Occasionally, it’s like I’ve been dropped on my head and lost clear reason—in those times I decide to delve into my backlog of “well-this-looks-pretty-good” recipes and cook something more involved than my go-to Ramen noodles. The weather being cooler, the pandemic raging so that stay-at-home is the order of the day, and the major eating season looming over us, I had one of those culinary days not so long ago.
Now understand, I had a child, so family food production is something with which I’ve had more than a passing acquaintance. Probably the reason that I only have a moderate interest now; I’ve done that, I know that I can do that and I have no need to prove that I can do that. Besides, there are perfectly good restaurants out there—well, maybe not so much anymore . . . But food must be consumed until they reopen, so, home-cooking is what there is. Producing something new and different is the challenge. Ever hear of chicken bog? The end-product looked tasty in the magazine.
Three being the largest family in which I ever have lived, mass quantities are not my thing, but I’m decent at small offerings. As I produce these little bits, I think of the Belgian exchange student who lived with my son and his family for a year. Thibault was a delightful young man, and as they say, a good eater. About 6’3” and thin as the proverbial rail, despite being a chowhound. When he would wander through the kitchen during food-preparation time, if he deemed that there didn’t seem to be quite the quantity for which he was hoping, he would walk away muttering, “I guess that we’ll all be just a little bit hungry tonight.” Poor thing would have had lots of those evenings in my small household.
But, this autumn, I went hog-wild and prepared a dish that required a whole chicken. Sausage and vegetables too. Over rice. This was a real stretch for me both in quantity and in cooking-desirability. Usually, I’m wary of chicken for a couple of reasons. First, I’m a bit squeamish because in the back of my mind I think that if I eat chicken, I’ll probably get salmonella and die. Second, when I was in anatomy class back in Louisville, not being pre-med we didn’t have cadavers, so Miss Earhart often illustrated anatomy lessons by harking back to cutting up a chicken. Thus, I have that connection: chicken and cadavers. Not an appetizing connection. And, this recipe was going to produce a reasonably large pot of food: a real commitment. Nonetheless, I “manned-up” and proceeded to dismember the little sucker. Removing its skin (step 1) was rather like taking the pajamas off of a small child—if that child was in the emergency room and some of its clothing had to be cut off. Then, (step 2), cutting it into quarters: again the kitchen shears came into play as did listening to those bones snap as I cut them. Squeamishness was in full flight now! I thought of my former co-worker who is a very selective eater. Mention a foodstuff that isn’t to her liking and that little nose wrinkled right up. If I had been able to see myself, I expect that I would have tied her in nose-wrinkling reactions. But the worst was over. The only other “icky” step was taking the sausage out of the casing and then I was on safe turf: spice, slice, and rice.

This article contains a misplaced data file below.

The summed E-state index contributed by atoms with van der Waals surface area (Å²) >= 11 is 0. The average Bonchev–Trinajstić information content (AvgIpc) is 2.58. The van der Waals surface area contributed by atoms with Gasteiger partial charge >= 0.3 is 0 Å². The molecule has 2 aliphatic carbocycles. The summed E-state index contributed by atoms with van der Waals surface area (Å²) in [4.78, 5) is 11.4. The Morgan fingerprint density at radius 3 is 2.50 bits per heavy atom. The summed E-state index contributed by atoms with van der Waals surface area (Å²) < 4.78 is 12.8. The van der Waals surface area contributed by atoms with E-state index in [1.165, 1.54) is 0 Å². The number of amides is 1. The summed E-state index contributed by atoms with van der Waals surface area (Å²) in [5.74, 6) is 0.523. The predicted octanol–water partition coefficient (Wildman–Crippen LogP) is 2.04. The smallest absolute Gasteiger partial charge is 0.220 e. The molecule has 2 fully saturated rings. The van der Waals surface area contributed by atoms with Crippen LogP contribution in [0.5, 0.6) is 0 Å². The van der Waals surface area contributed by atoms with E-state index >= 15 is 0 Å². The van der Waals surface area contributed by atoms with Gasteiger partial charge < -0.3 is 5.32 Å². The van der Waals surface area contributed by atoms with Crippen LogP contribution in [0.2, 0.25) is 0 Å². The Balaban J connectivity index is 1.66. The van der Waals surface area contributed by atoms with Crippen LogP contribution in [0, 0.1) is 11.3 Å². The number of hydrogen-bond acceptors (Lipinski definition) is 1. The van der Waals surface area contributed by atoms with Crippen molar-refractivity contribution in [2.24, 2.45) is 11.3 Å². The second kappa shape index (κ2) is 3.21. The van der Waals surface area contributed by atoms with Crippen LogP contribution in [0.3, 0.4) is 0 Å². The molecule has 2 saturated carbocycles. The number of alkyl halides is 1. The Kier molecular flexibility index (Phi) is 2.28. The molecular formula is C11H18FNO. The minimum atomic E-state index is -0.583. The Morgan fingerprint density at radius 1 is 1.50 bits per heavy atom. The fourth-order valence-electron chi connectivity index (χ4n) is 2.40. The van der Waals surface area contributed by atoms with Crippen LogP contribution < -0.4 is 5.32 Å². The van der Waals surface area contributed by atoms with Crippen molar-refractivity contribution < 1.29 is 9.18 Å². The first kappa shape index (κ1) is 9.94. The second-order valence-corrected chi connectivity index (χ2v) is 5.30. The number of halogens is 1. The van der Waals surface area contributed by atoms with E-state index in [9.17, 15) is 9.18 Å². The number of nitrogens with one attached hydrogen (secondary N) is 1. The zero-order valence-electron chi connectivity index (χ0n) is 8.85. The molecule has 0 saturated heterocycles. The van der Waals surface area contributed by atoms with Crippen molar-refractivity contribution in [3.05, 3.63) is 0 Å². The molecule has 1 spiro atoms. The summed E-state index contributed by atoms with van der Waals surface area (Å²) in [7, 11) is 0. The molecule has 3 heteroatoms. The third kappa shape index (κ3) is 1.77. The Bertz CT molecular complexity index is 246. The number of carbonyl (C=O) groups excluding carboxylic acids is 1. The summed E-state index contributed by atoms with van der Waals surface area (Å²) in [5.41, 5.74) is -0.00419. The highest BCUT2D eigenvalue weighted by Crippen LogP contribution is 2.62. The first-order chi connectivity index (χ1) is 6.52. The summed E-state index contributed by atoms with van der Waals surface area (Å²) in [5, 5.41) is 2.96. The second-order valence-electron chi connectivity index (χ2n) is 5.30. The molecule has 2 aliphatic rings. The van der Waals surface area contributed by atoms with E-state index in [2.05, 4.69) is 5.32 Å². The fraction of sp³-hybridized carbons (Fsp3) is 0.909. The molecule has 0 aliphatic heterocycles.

Episodes like this give me a huge respect for our foremothers. First off, those women would have killed that chicken and removed its feathers. And not carried on.
You would think that a woman who engaged in years of child-rearing without falling back onto frozen dinners might be more seasoned, but it’s all in the selection of repertoire. Being selective in menu-choice really did make it easy as I landed somewhere between chicken-killer and champion-defroster. And, despite the iffy start, at the close of my culinary-day, the end-product looked tasty on our table. Gives one the spine to maybe face another whole chicken one day.
Music: Chicken Dance